March Health News Review

March 5, 2015

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#5 - Pea Protein Proves Effective Alternative to Whey for Muscle Strength and Size - NOW Foods January 31, 2015

“The comparable [muscle strength and size] results with those obtained for whey intake make pea protein an alternative to whey-based dietary products for athletes from different levels and sports.”


#4 - Another breastfeeding benefit: Preparing baby's belly for solid food - ScienceDaily February 5, 2015

"This study provides yet more support for recommendations by the World Health Organization and others to breastfeed exclusively during the first six months of life," - Dr. Amanda Thompson


#3 - Doulas, a Growing Force in Maternity Culture, Seek Greater Acceptance - NY Times February 10, 2015

"For many women, the doula (an antiquated Greek word for a female servant) offers less-fraught emotional support than do sisters, mothers or husbands. They offer tactics to help women manage the pain of labor, as Lamaze breathing classes did to a previous generation. They are familiar faces and patient advocates in a situation where the patient may be meeting the nurses or the obstetrician on call for the first time during the birth. They also consult on prenatal subjects like nutrition and postpartum challenges like breast-feeding."


#2 - Was Brian Williams a Victim of False Memory? - NY Times February 9, 2015

"Memories don’t live as single, complete events in one spot in the brain. Instead they exist as fragments of information, stored in different parts of our mind. Over time, as the memories are retrieved, or we see news footage about the event or have conversations with others, the story can change as the mind recombines these bits of information and mistakenly stores them as memories. This process essentially creates a new version of the event that, to the storyteller, feels like the truth."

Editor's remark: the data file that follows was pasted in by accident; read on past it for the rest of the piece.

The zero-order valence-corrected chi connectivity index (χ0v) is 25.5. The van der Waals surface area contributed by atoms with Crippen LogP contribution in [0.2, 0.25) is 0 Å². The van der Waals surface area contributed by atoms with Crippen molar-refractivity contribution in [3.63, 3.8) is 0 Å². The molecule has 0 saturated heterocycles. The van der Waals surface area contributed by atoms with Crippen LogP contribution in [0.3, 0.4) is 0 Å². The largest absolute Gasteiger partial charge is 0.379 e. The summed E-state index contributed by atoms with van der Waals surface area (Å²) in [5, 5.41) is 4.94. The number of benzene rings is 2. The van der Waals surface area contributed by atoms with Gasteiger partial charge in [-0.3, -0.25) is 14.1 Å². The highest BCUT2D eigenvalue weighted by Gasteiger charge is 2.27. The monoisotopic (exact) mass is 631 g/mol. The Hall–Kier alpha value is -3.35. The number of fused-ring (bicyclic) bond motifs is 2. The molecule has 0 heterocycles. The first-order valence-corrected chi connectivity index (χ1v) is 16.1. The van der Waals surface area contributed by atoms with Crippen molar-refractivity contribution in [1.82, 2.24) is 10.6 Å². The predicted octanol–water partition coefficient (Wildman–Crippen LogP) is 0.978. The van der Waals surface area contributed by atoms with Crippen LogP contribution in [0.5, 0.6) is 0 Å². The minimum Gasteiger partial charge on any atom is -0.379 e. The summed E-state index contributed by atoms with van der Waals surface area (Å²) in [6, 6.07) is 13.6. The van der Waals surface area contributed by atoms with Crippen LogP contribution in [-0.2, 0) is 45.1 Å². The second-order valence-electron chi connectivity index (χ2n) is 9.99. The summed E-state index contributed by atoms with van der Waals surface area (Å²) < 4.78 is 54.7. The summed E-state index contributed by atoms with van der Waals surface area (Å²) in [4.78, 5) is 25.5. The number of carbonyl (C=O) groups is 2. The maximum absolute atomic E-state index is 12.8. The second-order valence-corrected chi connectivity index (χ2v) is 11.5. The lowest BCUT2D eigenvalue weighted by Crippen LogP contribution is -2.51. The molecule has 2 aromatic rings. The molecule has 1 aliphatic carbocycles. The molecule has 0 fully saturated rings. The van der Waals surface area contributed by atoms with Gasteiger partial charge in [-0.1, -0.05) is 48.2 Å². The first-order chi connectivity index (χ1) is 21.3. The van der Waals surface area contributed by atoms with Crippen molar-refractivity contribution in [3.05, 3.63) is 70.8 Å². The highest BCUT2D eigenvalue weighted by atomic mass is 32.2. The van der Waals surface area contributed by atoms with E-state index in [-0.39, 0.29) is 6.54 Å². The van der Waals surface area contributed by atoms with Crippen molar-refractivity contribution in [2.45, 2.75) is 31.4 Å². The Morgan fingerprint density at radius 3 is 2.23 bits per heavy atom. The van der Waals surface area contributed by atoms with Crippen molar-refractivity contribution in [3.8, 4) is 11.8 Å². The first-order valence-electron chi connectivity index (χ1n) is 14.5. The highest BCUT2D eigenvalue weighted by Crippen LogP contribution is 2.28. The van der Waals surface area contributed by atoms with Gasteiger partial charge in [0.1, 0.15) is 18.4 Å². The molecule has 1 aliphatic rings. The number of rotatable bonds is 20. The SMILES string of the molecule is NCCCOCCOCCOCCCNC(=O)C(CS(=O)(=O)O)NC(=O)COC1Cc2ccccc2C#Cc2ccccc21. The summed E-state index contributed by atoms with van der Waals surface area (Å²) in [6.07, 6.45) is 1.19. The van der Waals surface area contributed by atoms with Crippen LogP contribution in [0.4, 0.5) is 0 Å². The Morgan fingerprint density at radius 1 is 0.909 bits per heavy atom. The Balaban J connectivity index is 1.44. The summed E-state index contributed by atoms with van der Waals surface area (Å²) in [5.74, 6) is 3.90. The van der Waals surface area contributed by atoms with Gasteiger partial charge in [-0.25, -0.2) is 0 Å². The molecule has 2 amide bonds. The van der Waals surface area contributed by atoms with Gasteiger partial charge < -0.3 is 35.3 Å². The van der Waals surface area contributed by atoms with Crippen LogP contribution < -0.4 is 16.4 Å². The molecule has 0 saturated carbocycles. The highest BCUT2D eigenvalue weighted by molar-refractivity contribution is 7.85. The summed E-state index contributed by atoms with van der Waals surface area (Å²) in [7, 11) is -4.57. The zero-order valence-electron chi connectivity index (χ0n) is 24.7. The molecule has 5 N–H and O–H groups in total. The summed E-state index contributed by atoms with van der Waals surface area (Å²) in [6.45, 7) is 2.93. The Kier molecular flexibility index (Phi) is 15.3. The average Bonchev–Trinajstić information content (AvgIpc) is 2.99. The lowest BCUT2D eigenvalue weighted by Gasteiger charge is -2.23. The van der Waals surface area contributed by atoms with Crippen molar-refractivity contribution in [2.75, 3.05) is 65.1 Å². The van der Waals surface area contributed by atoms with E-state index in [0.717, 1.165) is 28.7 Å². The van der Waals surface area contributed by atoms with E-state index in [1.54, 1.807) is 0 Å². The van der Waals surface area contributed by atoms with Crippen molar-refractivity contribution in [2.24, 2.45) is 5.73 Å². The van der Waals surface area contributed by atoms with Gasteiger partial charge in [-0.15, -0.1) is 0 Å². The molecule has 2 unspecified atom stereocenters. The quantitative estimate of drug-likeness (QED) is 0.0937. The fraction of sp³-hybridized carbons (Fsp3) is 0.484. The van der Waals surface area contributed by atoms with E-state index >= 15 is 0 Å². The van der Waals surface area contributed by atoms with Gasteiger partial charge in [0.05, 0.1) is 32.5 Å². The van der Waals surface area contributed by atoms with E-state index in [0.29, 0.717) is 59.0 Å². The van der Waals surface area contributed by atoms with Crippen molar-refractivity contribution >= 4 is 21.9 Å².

#1 - Slow Runners Come Out Ahead - NY Times February 4, 2015

"The ideal amount of jogging for prolonged life, this nuanced analysis showed, was between 1 hour and 2.4 hours each week. And the ideal pace was slow...Plodding joggers tended to live longer than those who ran faster. In fact, the people who jogged most often and at the fastest pace — who were, in effect, runners rather than joggers — did not enjoy much benefit in terms of mortality. In fact, their lifespans tended to be about the same as those who did not exercise at all.


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